We drive through the shuttered and unmanned entrance to Glacier National Park early in the morning, discovering Apgar Village shrouded in a windless snowfall. Chubby flakes seem to be in slow motion, falling silently to the snow-covered road, which seems borderless, stretching before us like a clean slate. The park appears to be slumbering after a season filled with people, filled with motion, and the excited, often-noisy anticipation of exploration. Now the park is nearly silent and empty as if the clock has been turned back to an earlier time and in accordance with its original purpose to remain unimpaired—wild and wonderful.
Winter is a most elegant time in Glacier Park with a landscape that appears donned with feathers, furs and jewels. On a sunny day evergreen trees appear to be cloaked in white sequins and frost forms a delicate lace on bony branches. An old log draped over McDonald Creek is adorned with sparkling ice baubles and a mosaic of colorful stones glistens beneath the water’s surface. Skies are so blue they look freshly painted, contrasting the jagged line of snow-capped mountains that sit like a headboard over Lake McDonald. Later in winter you might discover a frozen Lake McDonald covered with hoarfrost blossoms on dark-colored ice.
Wildlife tracks leave hints to which animals are active, where they are going and where they have been. Bear are normally hibernating along with squirrels and marmots, but they might awaken for short periods of time in the winter. Many of the birds have migrated to a warmer place, but birds such as the black-capped chickadee and woodpecker can be detected in a veil of snow as they flit from tree to tree in search of insects and seeds. The list of ninety-two common birds in Glacier Park in the summer dips to just twenty-eight in the winter months.
Elk and mule deer migrate from the high country to lower elevations where snow is not as deep and food is more accessible; here you can also find moose, whitetail deer, and mountain lion. Smaller animals such as snowshoe hare and weasel turn white as snow in the winter to help them stay hidden from prey. A hush falls over Glacier Park, tucked in snugly by a snow blanket that dampens sound and activity. Amidst the quiet, cold clear air and the brightness of a world freshened by new-fallen snow you can find solitude and serenity—inspiring a moment of clarity during confounding times. The world is a beautiful place.
MAKE YOUR ESCAPE
Most of the roads in Glacier Park are closed in the winter including the centerpiece Going-to-the-Sun Road, which is transformed into a snow-covered path for skiers, snowshoers and skiers. Road closures provide new paths for play, expanding the possibilities for motorless adventure in places that are normally filled with vehicles and visitors. In December 2019 there were a little over 15,000 visitors compared to record of over a million visitors in the month of July in 2017.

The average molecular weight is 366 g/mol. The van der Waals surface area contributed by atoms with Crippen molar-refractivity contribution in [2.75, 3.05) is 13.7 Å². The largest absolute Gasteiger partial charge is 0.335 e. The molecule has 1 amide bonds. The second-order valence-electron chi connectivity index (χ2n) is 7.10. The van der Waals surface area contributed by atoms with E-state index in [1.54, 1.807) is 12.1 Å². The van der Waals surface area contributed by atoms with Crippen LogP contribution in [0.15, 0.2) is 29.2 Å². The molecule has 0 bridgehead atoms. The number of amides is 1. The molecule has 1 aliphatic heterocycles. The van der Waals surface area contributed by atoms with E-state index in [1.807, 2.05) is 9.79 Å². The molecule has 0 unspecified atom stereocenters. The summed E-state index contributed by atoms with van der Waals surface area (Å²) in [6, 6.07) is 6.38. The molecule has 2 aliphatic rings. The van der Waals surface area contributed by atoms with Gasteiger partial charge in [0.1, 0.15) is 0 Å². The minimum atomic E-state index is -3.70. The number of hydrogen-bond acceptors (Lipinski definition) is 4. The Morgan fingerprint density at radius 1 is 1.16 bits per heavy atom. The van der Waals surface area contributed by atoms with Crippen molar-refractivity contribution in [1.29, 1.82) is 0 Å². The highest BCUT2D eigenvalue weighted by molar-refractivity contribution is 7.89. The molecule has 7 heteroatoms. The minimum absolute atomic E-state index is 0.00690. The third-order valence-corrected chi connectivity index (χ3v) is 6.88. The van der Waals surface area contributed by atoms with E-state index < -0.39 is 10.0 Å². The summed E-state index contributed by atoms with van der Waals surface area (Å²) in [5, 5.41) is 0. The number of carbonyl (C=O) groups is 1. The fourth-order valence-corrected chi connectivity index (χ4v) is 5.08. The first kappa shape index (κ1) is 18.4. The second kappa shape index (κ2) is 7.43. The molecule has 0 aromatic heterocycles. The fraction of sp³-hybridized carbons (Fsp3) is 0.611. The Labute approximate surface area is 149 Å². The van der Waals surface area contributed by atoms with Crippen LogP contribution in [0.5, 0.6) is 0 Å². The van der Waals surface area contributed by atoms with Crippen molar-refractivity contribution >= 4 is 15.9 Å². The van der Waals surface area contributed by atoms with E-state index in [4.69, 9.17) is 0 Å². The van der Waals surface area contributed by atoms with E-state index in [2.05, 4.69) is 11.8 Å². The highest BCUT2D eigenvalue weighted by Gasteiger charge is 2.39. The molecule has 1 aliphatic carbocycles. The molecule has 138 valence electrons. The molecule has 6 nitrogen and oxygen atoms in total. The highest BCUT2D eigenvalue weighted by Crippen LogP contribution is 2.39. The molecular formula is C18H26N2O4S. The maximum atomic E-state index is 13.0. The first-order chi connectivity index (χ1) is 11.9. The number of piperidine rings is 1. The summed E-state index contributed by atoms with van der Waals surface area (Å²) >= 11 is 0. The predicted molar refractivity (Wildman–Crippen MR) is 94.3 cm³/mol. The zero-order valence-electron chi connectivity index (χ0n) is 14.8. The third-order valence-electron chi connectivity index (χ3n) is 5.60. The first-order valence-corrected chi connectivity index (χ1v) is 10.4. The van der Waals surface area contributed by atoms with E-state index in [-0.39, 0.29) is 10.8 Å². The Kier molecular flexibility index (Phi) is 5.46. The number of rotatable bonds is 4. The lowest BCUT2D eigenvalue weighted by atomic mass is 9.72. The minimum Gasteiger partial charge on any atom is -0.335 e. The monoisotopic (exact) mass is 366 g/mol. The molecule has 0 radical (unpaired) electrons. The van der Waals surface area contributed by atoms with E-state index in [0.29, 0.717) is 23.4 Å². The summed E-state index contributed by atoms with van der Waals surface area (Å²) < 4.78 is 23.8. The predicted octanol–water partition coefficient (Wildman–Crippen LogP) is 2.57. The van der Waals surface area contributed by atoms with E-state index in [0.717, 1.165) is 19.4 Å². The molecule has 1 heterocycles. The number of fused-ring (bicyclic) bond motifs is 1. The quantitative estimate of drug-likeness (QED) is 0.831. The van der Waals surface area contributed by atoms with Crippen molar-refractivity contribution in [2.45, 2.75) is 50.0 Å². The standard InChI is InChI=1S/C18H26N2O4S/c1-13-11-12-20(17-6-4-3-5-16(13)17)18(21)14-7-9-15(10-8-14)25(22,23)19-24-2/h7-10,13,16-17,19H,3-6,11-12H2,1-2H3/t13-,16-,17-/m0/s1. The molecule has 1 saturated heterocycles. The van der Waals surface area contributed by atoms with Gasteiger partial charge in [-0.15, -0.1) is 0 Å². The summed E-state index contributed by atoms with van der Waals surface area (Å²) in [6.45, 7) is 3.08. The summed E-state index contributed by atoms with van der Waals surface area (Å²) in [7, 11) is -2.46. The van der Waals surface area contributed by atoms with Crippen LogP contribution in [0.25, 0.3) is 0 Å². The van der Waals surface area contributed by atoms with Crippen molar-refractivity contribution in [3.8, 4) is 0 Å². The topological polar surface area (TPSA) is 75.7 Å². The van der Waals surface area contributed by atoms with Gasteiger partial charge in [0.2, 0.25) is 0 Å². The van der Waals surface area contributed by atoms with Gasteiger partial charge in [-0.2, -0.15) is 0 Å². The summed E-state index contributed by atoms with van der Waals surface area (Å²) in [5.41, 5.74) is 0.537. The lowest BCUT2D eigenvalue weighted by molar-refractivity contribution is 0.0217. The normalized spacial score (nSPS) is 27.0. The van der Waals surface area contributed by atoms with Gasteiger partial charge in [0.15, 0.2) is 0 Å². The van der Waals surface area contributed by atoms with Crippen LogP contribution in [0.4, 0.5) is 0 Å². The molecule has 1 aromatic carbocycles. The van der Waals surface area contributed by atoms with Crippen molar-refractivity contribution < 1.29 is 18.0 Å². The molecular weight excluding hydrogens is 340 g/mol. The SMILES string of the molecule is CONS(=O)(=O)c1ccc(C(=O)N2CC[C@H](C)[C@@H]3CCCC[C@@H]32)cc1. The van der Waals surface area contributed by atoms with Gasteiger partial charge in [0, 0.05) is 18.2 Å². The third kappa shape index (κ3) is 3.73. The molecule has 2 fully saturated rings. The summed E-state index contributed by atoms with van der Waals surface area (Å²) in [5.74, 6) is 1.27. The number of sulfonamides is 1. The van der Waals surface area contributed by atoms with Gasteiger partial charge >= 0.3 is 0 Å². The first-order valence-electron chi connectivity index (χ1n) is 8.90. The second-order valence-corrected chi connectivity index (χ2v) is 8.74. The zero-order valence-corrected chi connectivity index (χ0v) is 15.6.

Pick up a winter recreation brochure at Park Headquarters or the Apgar Visitor Center to help in planning your outing and for tips on how to stay safe in winter. You can also get information and a PDF version of the brochure online: https://www.nps.gov/glac/planyourvisit/crosscountryskiing.htm
There are several trails in the Apgar including near Lower McDonald Creek, to Rocky Point, the McGee Meadow Loop, over Quarter Circle Bridge to the Old Ranger Station or to Apgar Lookout – offering outings with varying lengths and difficulty.
Upper Lake McDonald is the most popular area for skiers and snowshoers with its relatively flat grade and access near the parking lot of Lake McDonald Lodge. The gated Going-to-the-Sun Road with its moderate grade is one of the most popular routes and snow is often packed firm enough to accommodate walkers. Ski 1.8 miles to reach the turn-off to McDonald Creek where you can look upstream for a view of McDonald Falls. Continue a short distance farther for a ski through cedar trees along McDonald Creek to reach Sacred Dancing Cascade. If you continue to the footbridge over the creek to the Going-to-the-Sun Highway, you can loop back to the parking lot.
The Avalanche Picnic Area and Avalanche Gorge are more ambitious goals for those who have the experience and stamina for a day-long outing.
A trip up the North Fork to the Polebridge area offers a scenic drive as well as lots of open ski terrain to places such as Big Prairie, Covey Meadow, Lone Pine Prairie, and a bigger 6-mile (one way) ski to Bowman Lake.
A popular one-way ski can be found up the Middle Fork at Marias Pass. A one-way ski on Autumn Creek Trail requires two cars, parking one at mile marker 193.8 below Marias Pass and another at the Pass. Starting at the pass you will need to cross the railroad tracks and ski a short distance before entering the park. Less experienced skiers may want to consider an in-and-out ski because the trail passes at the bottom of some possible avalanche chutes and has some steeper sections.
The east side of the park from the continental divide to the park boundary has been closed due to efforts to control Covid-19. Check the website for updates on this closure.